Home Subscription Services
 
   

 
Oral Health and Preventive Dentistry
OHPD Home Page
OHPD Pre-Print
About the Editor
Editorial Board
Submit
Author Guidelines
Submission Form
Reprints / Articles
Permissions
Advertising
MEDLINE Search
Official Website
 
 
 
 
 
FacebookTwitter
Quintessence Publishing: Journals: OHPD

 

Oral Health & Preventive Dentistry

Edited by Anton Sculean, Poul Erik Petersen, Avijit Banerjee

ISSN (print) 1602-1622 • ISSN (online) 1757-9996

Publication:

July/August 2017
Volume 15 , Issue 4



Pages: 347355
PMID: 28752159
DOI: 10.3290/j.ohpd.a38741
Back
Share Abstract:

Oral Health Behaviour and Oral Hygiene of Dental Professionals and Laypersons A Survey Performed in Lower Saxony, Germany

Gerhild Knfler / Katrin Friedl / Sylvia Fresmann / Rainer F. Mausberg / Rainer Haak / Dirk Ziebolz

Purpose: The aim of this survey-based cross-sectional study was to analyse the oral health behaviour of dental professionals and persons without professional dental knowledge (layperson group) regarding the use and selection of tools for their personal dental hygiene.

Materials and Methods: A total of 356 persons participated in the survey (dental professional group: 160; layperson group: 196). Information regarding dental hygiene habits, such as toothbrush use, toothbrushing habits, and the use of additional dental hygiene tools was determined using a standardised questionnaire. Data were analysed using the chi-squared and Wilcoxon tests, with significance set at p < 0.05.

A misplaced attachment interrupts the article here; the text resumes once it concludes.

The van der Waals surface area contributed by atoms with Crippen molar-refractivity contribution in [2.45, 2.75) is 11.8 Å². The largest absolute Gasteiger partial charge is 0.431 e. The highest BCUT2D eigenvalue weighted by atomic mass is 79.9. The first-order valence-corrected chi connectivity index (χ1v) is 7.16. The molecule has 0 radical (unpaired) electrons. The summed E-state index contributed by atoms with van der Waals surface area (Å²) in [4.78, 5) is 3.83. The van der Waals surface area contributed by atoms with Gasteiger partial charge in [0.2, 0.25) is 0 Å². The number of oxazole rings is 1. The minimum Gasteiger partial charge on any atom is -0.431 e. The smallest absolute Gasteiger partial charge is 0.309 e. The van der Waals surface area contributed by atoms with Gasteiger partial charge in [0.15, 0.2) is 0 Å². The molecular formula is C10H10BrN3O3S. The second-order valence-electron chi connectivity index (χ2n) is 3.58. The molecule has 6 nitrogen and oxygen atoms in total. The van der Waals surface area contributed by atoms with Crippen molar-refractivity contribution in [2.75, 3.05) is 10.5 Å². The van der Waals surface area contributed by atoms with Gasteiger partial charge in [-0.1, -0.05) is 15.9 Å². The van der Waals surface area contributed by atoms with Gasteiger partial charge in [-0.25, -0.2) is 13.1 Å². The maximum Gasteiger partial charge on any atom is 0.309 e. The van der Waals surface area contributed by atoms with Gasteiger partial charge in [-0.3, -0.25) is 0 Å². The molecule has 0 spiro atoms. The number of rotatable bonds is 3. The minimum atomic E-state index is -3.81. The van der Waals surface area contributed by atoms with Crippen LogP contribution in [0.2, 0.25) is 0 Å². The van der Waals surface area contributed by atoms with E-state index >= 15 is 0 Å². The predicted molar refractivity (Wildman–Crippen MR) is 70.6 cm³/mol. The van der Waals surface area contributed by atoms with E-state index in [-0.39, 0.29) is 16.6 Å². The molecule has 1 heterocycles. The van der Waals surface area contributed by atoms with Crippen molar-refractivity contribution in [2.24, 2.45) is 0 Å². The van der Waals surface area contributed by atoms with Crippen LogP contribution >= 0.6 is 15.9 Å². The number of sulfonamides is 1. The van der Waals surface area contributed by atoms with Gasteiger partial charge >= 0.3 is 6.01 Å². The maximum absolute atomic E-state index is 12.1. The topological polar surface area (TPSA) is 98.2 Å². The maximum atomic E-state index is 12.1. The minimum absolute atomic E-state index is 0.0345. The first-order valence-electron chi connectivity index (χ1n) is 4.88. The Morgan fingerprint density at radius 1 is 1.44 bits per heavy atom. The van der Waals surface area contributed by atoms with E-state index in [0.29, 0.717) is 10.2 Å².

Results: 93% of the dental professional group and 89% of layperson group used manual toothbrushes (p = 0.03). Power toothbrushes were used by 57% of those surveyed in the dental professional group and 37% of those in the layperson group (p < 0.01). In the dental professional group, the duration of toothbrushing was significantly longer and it was performed more often compared to layperson group (p < 0.001). The use of dental floss and interdental brushes in the layperson group (dental floss 38%, interdental brush 5%) was considerably lower than in the dental professional group (dental floss 84%, interdental brush 11%; p < 0.001).

Conclusion: The results of the survey on oral health behaviour revealed significant differences between the groups. The acceptance of additional tools for personal dental hygiene was low, such as dental floss and interdental brushes. Given the great importance of these tools for biofilm control, they should be emphasised in motivational measures and instructions regarding oral care performed at home.

Full Text PDF File | Order Article

 

 
  © 2020 Quintessence Publishing Co Inc
 

Home | Subscription Services | Books | Journals | Multimedia | Events | Blog
Terms of Use | Privacy Policy | About Us | Contact Us | Advertising | Help | Sitemap | Catalog